Do screens detect the difference between fingers and other bits of your body ?

closed as off-topic by Evil Closet Monkey, Devin, plainclothes, Mayo, Graham Herrli Aug 27 '16 at 7:24

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  • Does it know? Or does it sense pressure? – Mayo Aug 26 '16 at 14:44
  • I am forever muting myself with my own cheek, so I don't think this is a thing! It happens every time I smile. Had to switch to earbuds for calls. – LindaCamillo Aug 26 '16 at 16:19
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    @LindaBrammer many of the google results for "proximity sensor" have to do with fixing a malfunctioning one; might be worth looking into... – Daniel Beck Aug 26 '16 at 21:31
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    I'm voting to close this question as off-topic because it is asking about the technology behind mobile device capabilities, not the usability of those capabilities. – Evil Closet Monkey Aug 26 '16 at 22:12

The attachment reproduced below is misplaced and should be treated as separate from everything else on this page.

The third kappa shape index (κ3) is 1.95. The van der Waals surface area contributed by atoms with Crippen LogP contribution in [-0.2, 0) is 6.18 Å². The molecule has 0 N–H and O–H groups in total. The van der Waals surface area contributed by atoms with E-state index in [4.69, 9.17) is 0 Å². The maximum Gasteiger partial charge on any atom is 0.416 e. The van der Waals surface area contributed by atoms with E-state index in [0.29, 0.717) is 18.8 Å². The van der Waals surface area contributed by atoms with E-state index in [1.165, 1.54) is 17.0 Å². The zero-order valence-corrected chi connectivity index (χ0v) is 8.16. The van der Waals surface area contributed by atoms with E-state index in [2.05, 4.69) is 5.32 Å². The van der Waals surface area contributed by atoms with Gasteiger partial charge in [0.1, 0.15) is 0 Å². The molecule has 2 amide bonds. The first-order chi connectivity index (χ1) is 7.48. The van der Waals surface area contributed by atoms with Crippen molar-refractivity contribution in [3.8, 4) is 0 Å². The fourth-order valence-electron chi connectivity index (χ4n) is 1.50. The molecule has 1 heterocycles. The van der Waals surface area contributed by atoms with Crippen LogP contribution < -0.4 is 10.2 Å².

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    @LindaBrammer A lot of phone cases can interfere with the proximity sensor. Also, sometimes a case can work fine for months and then it starts interfering with the sensor because it has stretched or dust has built up between it and the sensor. So, if you're using a case, it may be worth removing it and trying the phone without it as a test. – Monomeeth Aug 27 '16 at 1:02

Both Apple and Android devices, along with presumably any other touchscreen phone, include a proximity sensor that can detect when a large object -- such as your head -- is in close proximity to the screen, and disables the touchscreen if so.

  • Cool. So somebody has had to think about what constitutes a large object ( head) and not set this screen lockout to be oversensitive to the hand that my finger is attached to. – PhillipW Aug 27 '16 at 7:20

When I press the phone up to my ear, it seems that the camera recognizes this and either dims or turns off the screen to not allow interaction at that time. I would presume this is a sensing unit to stop cancelling the call etc.

"Sorry, ear hung up the call again!"

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